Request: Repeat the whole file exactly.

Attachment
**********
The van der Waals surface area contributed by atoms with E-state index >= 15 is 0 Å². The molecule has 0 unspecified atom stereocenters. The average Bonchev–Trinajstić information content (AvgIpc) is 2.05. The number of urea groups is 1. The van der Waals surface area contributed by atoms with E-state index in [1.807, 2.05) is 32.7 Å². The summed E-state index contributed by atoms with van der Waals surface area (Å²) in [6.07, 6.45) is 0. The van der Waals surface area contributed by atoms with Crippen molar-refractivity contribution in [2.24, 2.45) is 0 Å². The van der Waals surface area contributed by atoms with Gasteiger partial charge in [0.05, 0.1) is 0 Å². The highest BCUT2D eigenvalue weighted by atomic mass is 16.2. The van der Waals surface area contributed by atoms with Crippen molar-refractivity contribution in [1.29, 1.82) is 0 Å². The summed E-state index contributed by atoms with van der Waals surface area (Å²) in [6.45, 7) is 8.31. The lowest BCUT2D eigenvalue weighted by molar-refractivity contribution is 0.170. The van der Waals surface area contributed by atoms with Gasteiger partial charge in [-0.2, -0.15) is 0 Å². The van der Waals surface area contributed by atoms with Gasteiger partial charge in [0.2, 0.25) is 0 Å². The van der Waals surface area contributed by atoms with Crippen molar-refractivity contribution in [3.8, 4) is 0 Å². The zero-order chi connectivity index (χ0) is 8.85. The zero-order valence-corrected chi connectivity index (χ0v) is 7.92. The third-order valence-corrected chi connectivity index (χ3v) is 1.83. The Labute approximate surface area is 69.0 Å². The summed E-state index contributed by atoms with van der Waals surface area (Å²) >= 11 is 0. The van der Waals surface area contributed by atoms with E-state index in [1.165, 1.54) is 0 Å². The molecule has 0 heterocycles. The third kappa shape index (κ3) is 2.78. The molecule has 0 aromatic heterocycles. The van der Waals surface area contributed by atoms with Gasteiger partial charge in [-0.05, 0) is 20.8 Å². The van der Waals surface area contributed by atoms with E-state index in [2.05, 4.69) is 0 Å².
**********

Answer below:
The van der Waals surface area contributed by atoms with E-state index >= 15 is 0 Å². The molecule has 0 unspecified atom stereocenters. The average Bonchev–Trinajstić information content (AvgIpc) is 2.05. The number of urea groups is 1. The van der Waals surface area contributed by atoms with E-state index in [1.807, 2.05) is 32.7 Å². The summed E-state index contributed by atoms with van der Waals surface area (Å²) in [6.07, 6.45) is 0. The van der Waals surface area contributed by atoms with Crippen molar-refractivity contribution in [2.24, 2.45) is 0 Å². The van der Waals surface area contributed by atoms with Gasteiger partial charge in [0.05, 0.1) is 0 Å². The highest BCUT2D eigenvalue weighted by atomic mass is 16.2. The van der Waals surface area contributed by atoms with Crippen molar-refractivity contribution in [1.29, 1.82) is 0 Å². The summed E-state index contributed by atoms with van der Waals surface area (Å²) in [6.45, 7) is 8.31. The lowest BCUT2D eigenvalue weighted by molar-refractivity contribution is 0.170. The van der Waals surface area contributed by atoms with Gasteiger partial charge in [-0.2, -0.15) is 0 Å². The van der Waals surface area contributed by atoms with Gasteiger partial charge in [0.2, 0.25) is 0 Å². The van der Waals surface area contributed by atoms with Crippen molar-refractivity contribution in [3.8, 4) is 0 Å². The zero-order chi connectivity index (χ0) is 8.85. The zero-order valence-corrected chi connectivity index (χ0v) is 7.92. The third-order valence-corrected chi connectivity index (χ3v) is 1.83. The Labute approximate surface area is 69.0 Å². The summed E-state index contributed by atoms with van der Waals surface area (Å²) >= 11 is 0. The van der Waals surface area contributed by atoms with E-state index in [1.165, 1.54) is 0 Å². The molecule has 0 heterocycles. The third kappa shape index (κ3) is 2.78. The molecule has 0 aromatic heterocycles. The van der Waals surface area contributed by atoms with Gasteiger partial charge in [-0.05, 0) is 20.8 Å². The van der Waals surface area contributed by atoms with E-state index in [2.05, 4.69) is 0 Å².